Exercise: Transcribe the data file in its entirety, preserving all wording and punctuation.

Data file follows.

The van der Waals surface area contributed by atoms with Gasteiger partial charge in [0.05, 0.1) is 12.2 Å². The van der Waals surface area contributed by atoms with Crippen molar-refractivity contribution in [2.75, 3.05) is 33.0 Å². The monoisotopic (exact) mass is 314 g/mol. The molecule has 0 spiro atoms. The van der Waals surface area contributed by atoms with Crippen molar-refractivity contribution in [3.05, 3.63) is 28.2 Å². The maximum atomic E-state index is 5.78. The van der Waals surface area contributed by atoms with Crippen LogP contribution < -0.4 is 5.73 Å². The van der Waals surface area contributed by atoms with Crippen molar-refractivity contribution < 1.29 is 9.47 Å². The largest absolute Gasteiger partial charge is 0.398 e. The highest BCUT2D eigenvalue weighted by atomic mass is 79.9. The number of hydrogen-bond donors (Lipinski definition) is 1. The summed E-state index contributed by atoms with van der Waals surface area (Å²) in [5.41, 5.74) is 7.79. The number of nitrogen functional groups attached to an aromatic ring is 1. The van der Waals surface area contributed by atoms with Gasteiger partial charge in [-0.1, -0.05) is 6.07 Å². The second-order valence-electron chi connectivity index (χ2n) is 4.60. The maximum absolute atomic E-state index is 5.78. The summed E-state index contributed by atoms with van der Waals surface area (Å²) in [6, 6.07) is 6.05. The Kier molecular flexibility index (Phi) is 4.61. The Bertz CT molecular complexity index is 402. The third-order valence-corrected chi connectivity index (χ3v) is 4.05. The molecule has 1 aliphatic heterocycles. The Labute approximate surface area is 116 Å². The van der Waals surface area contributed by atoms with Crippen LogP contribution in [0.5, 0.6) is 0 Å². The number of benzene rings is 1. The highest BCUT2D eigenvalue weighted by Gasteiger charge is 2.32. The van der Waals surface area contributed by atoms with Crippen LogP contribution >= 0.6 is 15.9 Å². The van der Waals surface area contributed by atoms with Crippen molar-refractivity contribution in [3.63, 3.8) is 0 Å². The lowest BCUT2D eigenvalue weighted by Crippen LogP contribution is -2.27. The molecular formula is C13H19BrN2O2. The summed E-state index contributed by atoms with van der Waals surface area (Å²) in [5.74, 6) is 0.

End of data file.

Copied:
The van der Waals surface area contributed by atoms with Gasteiger partial charge in [0.05, 0.1) is 12.2 Å². The van der Waals surface area contributed by atoms with Crippen molar-refractivity contribution in [2.75, 3.05) is 33.0 Å². The monoisotopic (exact) mass is 314 g/mol. The molecule has 0 spiro atoms. The van der Waals surface area contributed by atoms with Crippen molar-refractivity contribution in [3.05, 3.63) is 28.2 Å². The maximum atomic E-state index is 5.78. The van der Waals surface area contributed by atoms with Crippen LogP contribution < -0.4 is 5.73 Å². The van der Waals surface area contributed by atoms with Crippen molar-refractivity contribution < 1.29 is 9.47 Å². The largest absolute Gasteiger partial charge is 0.398 e. The highest BCUT2D eigenvalue weighted by atomic mass is 79.9. The number of hydrogen-bond donors (Lipinski definition) is 1. The summed E-state index contributed by atoms with van der Waals surface area (Å²) in [5.41, 5.74) is 7.79. The number of nitrogen functional groups attached to an aromatic ring is 1. The van der Waals surface area contributed by atoms with Gasteiger partial charge in [-0.1, -0.05) is 6.07 Å². The second-order valence-electron chi connectivity index (χ2n) is 4.60. The maximum absolute atomic E-state index is 5.78. The summed E-state index contributed by atoms with van der Waals surface area (Å²) in [6, 6.07) is 6.05. The Kier molecular flexibility index (Phi) is 4.61. The Bertz CT molecular complexity index is 402. The third-order valence-corrected chi connectivity index (χ3v) is 4.05. The molecule has 1 aliphatic heterocycles. The Labute approximate surface area is 116 Å². The van der Waals surface area contributed by atoms with Crippen LogP contribution in [0.5, 0.6) is 0 Å². The number of benzene rings is 1. The highest BCUT2D eigenvalue weighted by Gasteiger charge is 2.32. The van der Waals surface area contributed by atoms with Crippen LogP contribution >= 0.6 is 15.9 Å². The van der Waals surface area contributed by atoms with Crippen molar-refractivity contribution in [3.63, 3.8) is 0 Å². The lowest BCUT2D eigenvalue weighted by Crippen LogP contribution is -2.27. The molecular formula is C13H19BrN2O2. The summed E-state index contributed by atoms with van der Waals surface area (Å²) in [5.74, 6) is 0.